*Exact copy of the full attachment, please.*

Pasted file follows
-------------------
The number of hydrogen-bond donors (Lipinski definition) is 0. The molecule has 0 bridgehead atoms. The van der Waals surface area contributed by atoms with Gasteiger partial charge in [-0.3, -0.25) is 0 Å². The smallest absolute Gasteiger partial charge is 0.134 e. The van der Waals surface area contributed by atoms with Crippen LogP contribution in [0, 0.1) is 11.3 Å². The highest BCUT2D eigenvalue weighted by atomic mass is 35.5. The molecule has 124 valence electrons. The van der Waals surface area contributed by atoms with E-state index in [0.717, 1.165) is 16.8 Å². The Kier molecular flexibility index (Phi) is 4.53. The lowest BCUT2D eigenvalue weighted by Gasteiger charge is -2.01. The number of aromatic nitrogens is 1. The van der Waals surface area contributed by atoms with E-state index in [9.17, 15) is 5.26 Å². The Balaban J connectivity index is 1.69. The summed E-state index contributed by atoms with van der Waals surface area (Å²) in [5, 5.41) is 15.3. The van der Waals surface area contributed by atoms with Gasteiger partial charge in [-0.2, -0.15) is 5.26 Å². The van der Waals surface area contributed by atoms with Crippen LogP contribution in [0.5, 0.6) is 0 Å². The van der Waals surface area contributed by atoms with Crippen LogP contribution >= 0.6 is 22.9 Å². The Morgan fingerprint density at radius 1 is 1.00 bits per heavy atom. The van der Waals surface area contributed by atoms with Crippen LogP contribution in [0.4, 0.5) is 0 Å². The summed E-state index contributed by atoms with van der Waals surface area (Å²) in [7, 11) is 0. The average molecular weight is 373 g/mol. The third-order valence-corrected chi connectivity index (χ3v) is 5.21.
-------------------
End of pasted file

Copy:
The number of hydrogen-bond donors (Lipinski definition) is 0. The molecule has 0 bridgehead atoms. The van der Waals surface area contributed by atoms with Gasteiger partial charge in [-0.3, -0.25) is 0 Å². The smallest absolute Gasteiger partial charge is 0.134 e. The van der Waals surface area contributed by atoms with Crippen LogP contribution in [0, 0.1) is 11.3 Å². The highest BCUT2D eigenvalue weighted by atomic mass is 35.5. The molecule has 124 valence electrons. The van der Waals surface area contributed by atoms with E-state index in [0.717, 1.165) is 16.8 Å². The Kier molecular flexibility index (Phi) is 4.53. The lowest BCUT2D eigenvalue weighted by Gasteiger charge is -2.01. The number of aromatic nitrogens is 1. The van der Waals surface area contributed by atoms with E-state index in [9.17, 15) is 5.26 Å². The Balaban J connectivity index is 1.69. The summed E-state index contributed by atoms with van der Waals surface area (Å²) in [5, 5.41) is 15.3. The van der Waals surface area contributed by atoms with Gasteiger partial charge in [-0.2, -0.15) is 5.26 Å². The van der Waals surface area contributed by atoms with Crippen LogP contribution in [0.5, 0.6) is 0 Å². The van der Waals surface area contributed by atoms with Crippen LogP contribution >= 0.6 is 22.9 Å². The Morgan fingerprint density at radius 1 is 1.00 bits per heavy atom. The van der Waals surface area contributed by atoms with Crippen LogP contribution in [0.4, 0.5) is 0 Å². The summed E-state index contributed by atoms with van der Waals surface area (Å²) in [7, 11) is 0. The average molecular weight is 373 g/mol. The third-order valence-corrected chi connectivity index (χ3v) is 5.21.